The Ottoman Empire, at that time, was placing significant military pressure on Europe. It cost money, effort, and lives for the Holy Roman Empire to maintain a large defensive force on the southeastern edge of Europe. These attacks had been directed against Europe for decade upon decade, until finally the Crusades had been launched as a counter-offensive.

And then Tamerlane attacked the Ottoman Empire from the east. This meant that the Turks could not direct all their forces into invading Europe, but rather had to divert substantial assets to defend themselves against Tamerlane. This, in turn, gave Europe a little break. Hence Tamerlane's popularity in the West.

The fact that Tamerlane was a Muslim didn't stop him from attacking the Ottoman Empire, which was also Muslim. The farmers of southeastern Europe were thankful for a respite from constant incursions by Islamic soldiers, and were quite content to have the Muslims trouble each other for a while.

Thursday, February 18, 2010

Important Distinction

In ordinary life, we tend to be sloppy with our ideas and words. This sloppiness may arise from being in hurry. In any case, we slow down, and sort out our words more carefully, when we rise above everyday life and deal in the realm of philosophy and scholarship. Locke reminds us of this when he writes that people who

will with any clearness speak of the dissolution of government, ought in the first place to distinguish between the dissolution of the society and the dissolution of the government.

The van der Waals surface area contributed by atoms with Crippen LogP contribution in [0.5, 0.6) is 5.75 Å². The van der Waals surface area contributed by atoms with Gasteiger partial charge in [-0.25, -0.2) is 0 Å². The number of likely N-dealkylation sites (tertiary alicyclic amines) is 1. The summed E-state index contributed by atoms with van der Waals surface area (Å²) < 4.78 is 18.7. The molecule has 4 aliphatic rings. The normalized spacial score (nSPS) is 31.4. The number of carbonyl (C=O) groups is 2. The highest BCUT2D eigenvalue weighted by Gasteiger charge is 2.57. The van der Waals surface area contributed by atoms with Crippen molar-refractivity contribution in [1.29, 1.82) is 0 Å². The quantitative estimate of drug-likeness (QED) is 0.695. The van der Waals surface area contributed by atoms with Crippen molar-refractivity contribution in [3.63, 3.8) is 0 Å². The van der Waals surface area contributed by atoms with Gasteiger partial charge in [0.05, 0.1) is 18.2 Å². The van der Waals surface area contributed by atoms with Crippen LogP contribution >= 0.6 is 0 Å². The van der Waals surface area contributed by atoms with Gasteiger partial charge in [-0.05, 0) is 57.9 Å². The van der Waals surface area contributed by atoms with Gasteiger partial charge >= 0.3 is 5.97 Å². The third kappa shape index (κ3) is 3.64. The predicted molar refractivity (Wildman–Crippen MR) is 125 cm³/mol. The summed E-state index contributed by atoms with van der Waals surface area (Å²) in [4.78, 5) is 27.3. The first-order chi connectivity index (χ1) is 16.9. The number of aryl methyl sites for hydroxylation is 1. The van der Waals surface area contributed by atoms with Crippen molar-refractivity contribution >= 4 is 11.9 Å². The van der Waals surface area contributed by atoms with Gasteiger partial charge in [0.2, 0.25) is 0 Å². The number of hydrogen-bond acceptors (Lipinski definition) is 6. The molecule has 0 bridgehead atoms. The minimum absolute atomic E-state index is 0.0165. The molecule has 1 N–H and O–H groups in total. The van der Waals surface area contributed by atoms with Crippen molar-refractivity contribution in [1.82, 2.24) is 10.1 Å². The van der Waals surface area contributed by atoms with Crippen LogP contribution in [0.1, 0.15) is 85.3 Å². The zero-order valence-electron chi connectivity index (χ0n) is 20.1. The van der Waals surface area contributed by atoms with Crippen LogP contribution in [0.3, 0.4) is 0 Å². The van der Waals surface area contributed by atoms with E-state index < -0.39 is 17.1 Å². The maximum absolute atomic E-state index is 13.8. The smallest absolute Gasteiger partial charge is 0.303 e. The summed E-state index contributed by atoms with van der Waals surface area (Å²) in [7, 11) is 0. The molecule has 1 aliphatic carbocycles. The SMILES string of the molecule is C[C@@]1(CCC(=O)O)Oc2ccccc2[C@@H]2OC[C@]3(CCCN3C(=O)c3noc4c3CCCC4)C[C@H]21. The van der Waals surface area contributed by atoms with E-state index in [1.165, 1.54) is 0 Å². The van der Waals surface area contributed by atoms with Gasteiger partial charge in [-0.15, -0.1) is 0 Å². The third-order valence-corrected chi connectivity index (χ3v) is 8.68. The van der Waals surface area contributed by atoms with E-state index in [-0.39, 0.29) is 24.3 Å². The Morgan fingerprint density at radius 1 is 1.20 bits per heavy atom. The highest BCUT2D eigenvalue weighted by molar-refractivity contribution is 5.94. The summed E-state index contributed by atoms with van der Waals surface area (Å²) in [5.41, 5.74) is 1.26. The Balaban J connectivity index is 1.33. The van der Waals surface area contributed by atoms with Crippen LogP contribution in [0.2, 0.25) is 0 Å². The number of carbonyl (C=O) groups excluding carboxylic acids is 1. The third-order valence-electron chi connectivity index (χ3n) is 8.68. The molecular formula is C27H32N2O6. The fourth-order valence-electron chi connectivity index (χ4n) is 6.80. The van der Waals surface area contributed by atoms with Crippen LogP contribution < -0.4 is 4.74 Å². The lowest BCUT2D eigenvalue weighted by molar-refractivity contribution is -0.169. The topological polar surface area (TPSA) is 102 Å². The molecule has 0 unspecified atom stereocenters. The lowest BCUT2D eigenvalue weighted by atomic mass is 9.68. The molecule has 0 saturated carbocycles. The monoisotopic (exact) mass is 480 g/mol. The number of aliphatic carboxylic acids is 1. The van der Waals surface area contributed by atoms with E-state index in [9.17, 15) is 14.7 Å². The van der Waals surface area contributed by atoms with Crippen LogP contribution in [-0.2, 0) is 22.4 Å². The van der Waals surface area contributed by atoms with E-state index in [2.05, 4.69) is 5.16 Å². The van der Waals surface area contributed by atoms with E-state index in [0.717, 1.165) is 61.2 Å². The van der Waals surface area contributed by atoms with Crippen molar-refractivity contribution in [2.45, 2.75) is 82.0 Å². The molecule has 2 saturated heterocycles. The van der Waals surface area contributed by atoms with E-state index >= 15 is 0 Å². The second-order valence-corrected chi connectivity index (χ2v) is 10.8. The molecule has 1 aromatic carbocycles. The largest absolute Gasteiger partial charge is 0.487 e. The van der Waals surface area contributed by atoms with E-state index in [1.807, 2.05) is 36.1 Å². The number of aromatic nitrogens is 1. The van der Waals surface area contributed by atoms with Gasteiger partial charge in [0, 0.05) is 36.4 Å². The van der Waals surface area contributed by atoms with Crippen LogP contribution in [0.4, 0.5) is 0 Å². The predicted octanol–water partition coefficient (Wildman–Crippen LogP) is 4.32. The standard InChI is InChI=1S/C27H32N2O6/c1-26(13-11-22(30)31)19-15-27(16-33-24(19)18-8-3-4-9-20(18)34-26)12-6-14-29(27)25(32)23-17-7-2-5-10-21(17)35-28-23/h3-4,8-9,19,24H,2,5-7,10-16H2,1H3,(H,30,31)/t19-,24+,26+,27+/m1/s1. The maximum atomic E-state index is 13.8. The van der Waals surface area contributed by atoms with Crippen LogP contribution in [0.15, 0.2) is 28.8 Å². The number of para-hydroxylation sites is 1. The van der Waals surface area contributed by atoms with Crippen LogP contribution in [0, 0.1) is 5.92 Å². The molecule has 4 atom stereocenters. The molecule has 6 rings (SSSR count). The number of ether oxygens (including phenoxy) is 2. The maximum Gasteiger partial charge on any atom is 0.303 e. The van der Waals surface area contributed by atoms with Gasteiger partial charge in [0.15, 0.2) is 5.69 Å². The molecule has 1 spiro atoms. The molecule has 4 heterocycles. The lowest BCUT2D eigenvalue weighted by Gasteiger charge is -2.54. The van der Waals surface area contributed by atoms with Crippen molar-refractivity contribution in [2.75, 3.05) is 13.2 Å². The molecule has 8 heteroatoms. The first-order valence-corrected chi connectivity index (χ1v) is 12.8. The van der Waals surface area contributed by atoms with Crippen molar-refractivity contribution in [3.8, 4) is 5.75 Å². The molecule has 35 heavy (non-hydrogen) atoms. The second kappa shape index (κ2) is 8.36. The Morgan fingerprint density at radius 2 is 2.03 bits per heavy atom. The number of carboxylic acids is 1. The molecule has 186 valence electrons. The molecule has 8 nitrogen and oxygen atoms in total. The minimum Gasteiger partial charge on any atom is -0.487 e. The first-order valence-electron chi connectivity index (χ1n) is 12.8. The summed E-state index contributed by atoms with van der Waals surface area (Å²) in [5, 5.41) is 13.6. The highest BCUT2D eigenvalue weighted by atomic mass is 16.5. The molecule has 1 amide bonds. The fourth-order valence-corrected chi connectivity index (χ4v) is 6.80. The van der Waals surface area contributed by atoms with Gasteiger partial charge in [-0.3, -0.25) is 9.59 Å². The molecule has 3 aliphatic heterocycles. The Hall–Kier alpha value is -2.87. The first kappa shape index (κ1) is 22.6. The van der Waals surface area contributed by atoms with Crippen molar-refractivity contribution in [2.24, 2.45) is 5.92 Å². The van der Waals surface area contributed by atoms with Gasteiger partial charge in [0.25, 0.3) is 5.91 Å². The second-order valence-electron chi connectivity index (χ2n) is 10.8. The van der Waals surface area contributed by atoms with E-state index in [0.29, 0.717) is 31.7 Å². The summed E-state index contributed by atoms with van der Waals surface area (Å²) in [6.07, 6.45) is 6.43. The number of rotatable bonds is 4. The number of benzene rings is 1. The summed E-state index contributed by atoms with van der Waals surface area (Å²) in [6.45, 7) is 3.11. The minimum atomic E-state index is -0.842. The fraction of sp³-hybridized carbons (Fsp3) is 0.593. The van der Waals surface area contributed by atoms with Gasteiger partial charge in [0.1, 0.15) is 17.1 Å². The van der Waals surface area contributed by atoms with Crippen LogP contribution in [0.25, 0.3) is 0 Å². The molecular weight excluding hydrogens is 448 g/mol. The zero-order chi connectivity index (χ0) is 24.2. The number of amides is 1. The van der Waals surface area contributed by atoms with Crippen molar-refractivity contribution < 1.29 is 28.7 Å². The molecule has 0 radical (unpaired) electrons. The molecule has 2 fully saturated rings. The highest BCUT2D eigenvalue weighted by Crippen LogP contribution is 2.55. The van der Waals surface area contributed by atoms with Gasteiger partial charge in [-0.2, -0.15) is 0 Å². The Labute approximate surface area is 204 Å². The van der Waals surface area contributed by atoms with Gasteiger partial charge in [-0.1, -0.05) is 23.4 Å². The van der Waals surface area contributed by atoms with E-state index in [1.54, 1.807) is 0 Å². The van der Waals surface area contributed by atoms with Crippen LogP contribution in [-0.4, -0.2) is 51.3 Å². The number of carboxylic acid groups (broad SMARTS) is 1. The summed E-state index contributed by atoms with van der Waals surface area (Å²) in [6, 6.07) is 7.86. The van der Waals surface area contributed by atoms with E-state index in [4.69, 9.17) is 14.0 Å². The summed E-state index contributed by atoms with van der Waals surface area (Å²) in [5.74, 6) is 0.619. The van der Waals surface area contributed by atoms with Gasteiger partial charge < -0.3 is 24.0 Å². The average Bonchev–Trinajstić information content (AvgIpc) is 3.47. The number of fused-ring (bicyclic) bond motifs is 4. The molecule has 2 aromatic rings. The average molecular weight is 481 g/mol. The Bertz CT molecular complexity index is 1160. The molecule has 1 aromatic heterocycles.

Locke was interested in the right of the people to dissolve a government, but certainly not to dissolve society. We have a strong interest in our right to dissolve a government: we want to ensure that we have justice, and that our rights are not violated. We have a strong interest in maintaining our society, and seeing that it is not dissolved: because our society is based on principles of Western Civilization and European Culture, the dissolution of our society would yield injustice and the violation of rights.

Only a few decades after Locke wrote the above, Thomas Paine, participating in the formation of a new form of government in America, expressed a similar thought:

Some writers have so confounded society with government, as to leave little or no distinction between them; whereas they are not only different, but have different origins. Society is produced by our wants, and government by our wickedness; the former promotes our happiness positively by uniting our affections, the latter negatively by restraining our vices. The one encourages intercourse, the other creates distinctions. The first is a patron, the last a punisher.